Is Tartu worth visiting? Sure, it is! This small city has loads up its sleeve, from cool neighborhoods to interesting sights, vibrant nightlife to youthful vibes. It’s like no other place in the country. There is absolutely no reason why you shouldn’t include this fun, student city in your Estonian itinerary, and we’ll explore seven reasons why that’s the case…
Tartu is the second largest city in Estonia, located in the eastern part of the country. It’s nowhere near as popular a destination as the capital, Tallinn, which is renowned for its beautiful Old Town and the access to the Baltic coast. However, Tartu is the intellectual hub of the country, playing host to its oldest university. That grants the city a young, joyful population and a vibrant nightlife on top.
This guide will try to answer the question is Tartu worth visiting by giving you a number of reasons to go. We’ll look at what makes this place stand out from others and talk you through the sights and attractions that the city has to offer.
Tartu may be the second largest city in Estonia, but just like the rest of the country’s municipalities, it’s no urban jungle. With a population of only 100,000, it can often feel like a small town. It’s the oldest city in Estonia, though, with a long academic tradition. It has gained international fame thanks to the fact that it hosts the biggest university in the country, the University of Tartu. That’s popular with local and international students alike, whether attending permanent faculties or student exchange programs.
In fact, around a seventh of the city’s residents are students! That means you get a vibrant nightlife and energetic vibe throughout. There are plenty of bars suited for younger generations, especially around Kesklinn, the city center.
Being a student city doesn’t only mean good nightlife, though. The majority of academics speak decent English, so you’ll find that communication in Tartu is easier than in other parts of more rural Estonia. There are also lots of cultural events on the yearly calendar, from musical concerts to street-art festivals. Yep, there’s always something happening in this compact Estonian city, which is one reason why it was chosen to be the European Capital of Culture in 2024.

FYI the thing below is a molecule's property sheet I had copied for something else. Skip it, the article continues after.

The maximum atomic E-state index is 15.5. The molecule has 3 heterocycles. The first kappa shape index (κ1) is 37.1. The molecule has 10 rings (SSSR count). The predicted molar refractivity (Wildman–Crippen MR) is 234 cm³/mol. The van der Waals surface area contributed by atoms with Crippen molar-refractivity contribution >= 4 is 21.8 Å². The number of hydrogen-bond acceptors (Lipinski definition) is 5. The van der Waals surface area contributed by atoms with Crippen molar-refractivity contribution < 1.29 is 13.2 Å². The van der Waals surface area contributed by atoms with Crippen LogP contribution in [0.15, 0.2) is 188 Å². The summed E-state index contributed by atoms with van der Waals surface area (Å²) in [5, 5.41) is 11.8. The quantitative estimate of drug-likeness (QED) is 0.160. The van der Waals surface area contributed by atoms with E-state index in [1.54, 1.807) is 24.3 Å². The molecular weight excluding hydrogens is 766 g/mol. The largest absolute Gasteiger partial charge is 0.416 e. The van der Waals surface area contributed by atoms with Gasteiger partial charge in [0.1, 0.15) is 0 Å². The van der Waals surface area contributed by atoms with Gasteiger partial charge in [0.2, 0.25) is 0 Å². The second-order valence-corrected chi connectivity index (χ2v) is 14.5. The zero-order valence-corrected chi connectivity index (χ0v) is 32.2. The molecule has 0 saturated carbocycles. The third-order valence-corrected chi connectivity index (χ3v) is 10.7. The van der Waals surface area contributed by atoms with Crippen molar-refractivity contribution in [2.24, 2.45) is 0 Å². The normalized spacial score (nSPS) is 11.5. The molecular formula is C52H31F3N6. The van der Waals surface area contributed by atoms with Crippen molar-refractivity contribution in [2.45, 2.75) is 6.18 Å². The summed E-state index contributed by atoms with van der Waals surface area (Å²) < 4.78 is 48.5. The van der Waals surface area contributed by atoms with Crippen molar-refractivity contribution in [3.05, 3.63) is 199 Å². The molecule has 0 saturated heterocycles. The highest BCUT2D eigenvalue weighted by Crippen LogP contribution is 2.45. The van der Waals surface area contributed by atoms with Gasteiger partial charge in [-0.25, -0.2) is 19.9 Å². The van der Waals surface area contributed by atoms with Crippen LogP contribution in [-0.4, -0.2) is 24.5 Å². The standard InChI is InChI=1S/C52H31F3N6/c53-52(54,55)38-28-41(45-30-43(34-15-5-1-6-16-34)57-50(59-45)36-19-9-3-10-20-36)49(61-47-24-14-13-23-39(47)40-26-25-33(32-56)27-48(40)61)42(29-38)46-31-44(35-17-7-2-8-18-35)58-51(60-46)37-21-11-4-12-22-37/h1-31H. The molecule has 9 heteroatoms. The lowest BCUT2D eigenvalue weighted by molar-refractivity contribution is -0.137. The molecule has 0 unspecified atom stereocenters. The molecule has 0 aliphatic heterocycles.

From cobbled alleyways lined with grand buildings to historic wooden houses, modern architecture to unique cafes and hip bars, Tartu has a lot up its sleeve. The city may be small, but there is no shortage of cool neighborhoods to get through, each with its own distinctive vibe.
The Old Town is the center of action in Tartu, in terms of food, nightlife, and culture. That’s the place for both locals and visitors to meet up for either a cup of coffee or a pint of ice-cold beer. There is no shortage of cafes, bars, and restaurants along the narrow, cobbled lanes and the squares lined with 19th-century architecture.
Then there is Karlova, a boho district with colorful wooden houses and hipster cafes, creative street art, and lots of greenery around. This is many people’s favorite district of Tartu, thanks to its unique look and atmosphere. There is hardly any street noise, so it’s a perfect place for an afternoon stroll and some photography.
Just north of the center, along the riverbanks, there is Supilinn, an old Tartu slum. It’s known as the Soup District and all the streets are named after different vegetables. Just like in Karlova, there are lots of wooden houses in different colors surrounded by lots of nature, but it’s not quite as vibrant and arty.
Is Tartu worth visiting for nightlife alone? Certainly, this small city offers some of the best parties in the Baltics. There is no shortage of hipster bars and buzzing nightclubs, especially suited to the younger generation. Drinking in Tartu is cheap, too, so it’s no surprise that places get filled with students regardless of the day of the week.
The center and the Old Town have oodles of venues that stay open until late hours. Whether you’re after fancy cocktails, craft beers with friends, or dancing to loud tunes, you won’t have much trouble finding the right place along the bustling Rüütli street. You can visit the retro Trepp for cheap booze and student vibes or head to Vein ja Vine for a glass of good wine.
There are also plenty of places outside the buzzing center. It’s worth heading to the riverside if you’re visiting Tartu in the summer. One of the best places on the banks of boulevards of Emajõgi is the iconic boathouse NAIIV. You can also hit up Väike Kuuba Mojito Baar or Riffen, which are both a little closer to the Old Town.